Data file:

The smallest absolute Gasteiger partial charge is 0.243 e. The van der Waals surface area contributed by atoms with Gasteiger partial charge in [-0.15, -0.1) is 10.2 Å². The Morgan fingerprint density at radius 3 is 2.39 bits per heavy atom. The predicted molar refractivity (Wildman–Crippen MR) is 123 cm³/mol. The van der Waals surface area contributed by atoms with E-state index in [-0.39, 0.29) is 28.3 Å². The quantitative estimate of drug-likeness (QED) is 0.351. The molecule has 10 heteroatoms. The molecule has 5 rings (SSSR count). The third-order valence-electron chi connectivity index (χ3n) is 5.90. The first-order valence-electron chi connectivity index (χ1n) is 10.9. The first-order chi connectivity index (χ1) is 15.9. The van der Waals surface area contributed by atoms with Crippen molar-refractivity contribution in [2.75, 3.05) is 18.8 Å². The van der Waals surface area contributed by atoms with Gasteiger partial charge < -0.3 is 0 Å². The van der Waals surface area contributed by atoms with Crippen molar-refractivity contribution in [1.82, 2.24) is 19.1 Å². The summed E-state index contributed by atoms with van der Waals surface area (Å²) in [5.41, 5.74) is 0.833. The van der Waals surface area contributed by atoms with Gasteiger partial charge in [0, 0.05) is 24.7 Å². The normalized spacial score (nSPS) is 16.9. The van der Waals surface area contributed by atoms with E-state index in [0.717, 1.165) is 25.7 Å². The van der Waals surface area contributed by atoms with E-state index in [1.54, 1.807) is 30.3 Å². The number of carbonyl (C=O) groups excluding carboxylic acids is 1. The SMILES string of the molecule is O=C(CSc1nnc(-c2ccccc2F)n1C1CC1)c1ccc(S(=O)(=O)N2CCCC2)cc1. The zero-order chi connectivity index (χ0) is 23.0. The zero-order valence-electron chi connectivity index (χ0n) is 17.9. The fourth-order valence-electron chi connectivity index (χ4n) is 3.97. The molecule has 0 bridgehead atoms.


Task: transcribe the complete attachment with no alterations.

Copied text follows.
The smallest absolute Gasteiger partial charge is 0.243 e. The van der Waals surface area contributed by atoms with Gasteiger partial charge in [-0.15, -0.1) is 10.2 Å². The Morgan fingerprint density at radius 3 is 2.39 bits per heavy atom. The predicted molar refractivity (Wildman–Crippen MR) is 123 cm³/mol. The van der Waals surface area contributed by atoms with E-state index in [-0.39, 0.29) is 28.3 Å². The quantitative estimate of drug-likeness (QED) is 0.351. The molecule has 10 heteroatoms. The molecule has 5 rings (SSSR count). The third-order valence-electron chi connectivity index (χ3n) is 5.90. The first-order valence-electron chi connectivity index (χ1n) is 10.9. The first-order chi connectivity index (χ1) is 15.9. The van der Waals surface area contributed by atoms with Crippen molar-refractivity contribution in [2.75, 3.05) is 18.8 Å². The van der Waals surface area contributed by atoms with Gasteiger partial charge < -0.3 is 0 Å². The van der Waals surface area contributed by atoms with Crippen molar-refractivity contribution in [1.82, 2.24) is 19.1 Å². The summed E-state index contributed by atoms with van der Waals surface area (Å²) in [5.41, 5.74) is 0.833. The van der Waals surface area contributed by atoms with Gasteiger partial charge in [0, 0.05) is 24.7 Å². The normalized spacial score (nSPS) is 16.9. The van der Waals surface area contributed by atoms with E-state index in [0.717, 1.165) is 25.7 Å². The van der Waals surface area contributed by atoms with E-state index in [1.54, 1.807) is 30.3 Å². The number of carbonyl (C=O) groups excluding carboxylic acids is 1. The SMILES string of the molecule is O=C(CSc1nnc(-c2ccccc2F)n1C1CC1)c1ccc(S(=O)(=O)N2CCCC2)cc1. The zero-order chi connectivity index (χ0) is 23.0. The zero-order valence-electron chi connectivity index (χ0n) is 17.9. The fourth-order valence-electron chi connectivity index (χ4n) is 3.97. The molecule has 0 bridgehead atoms.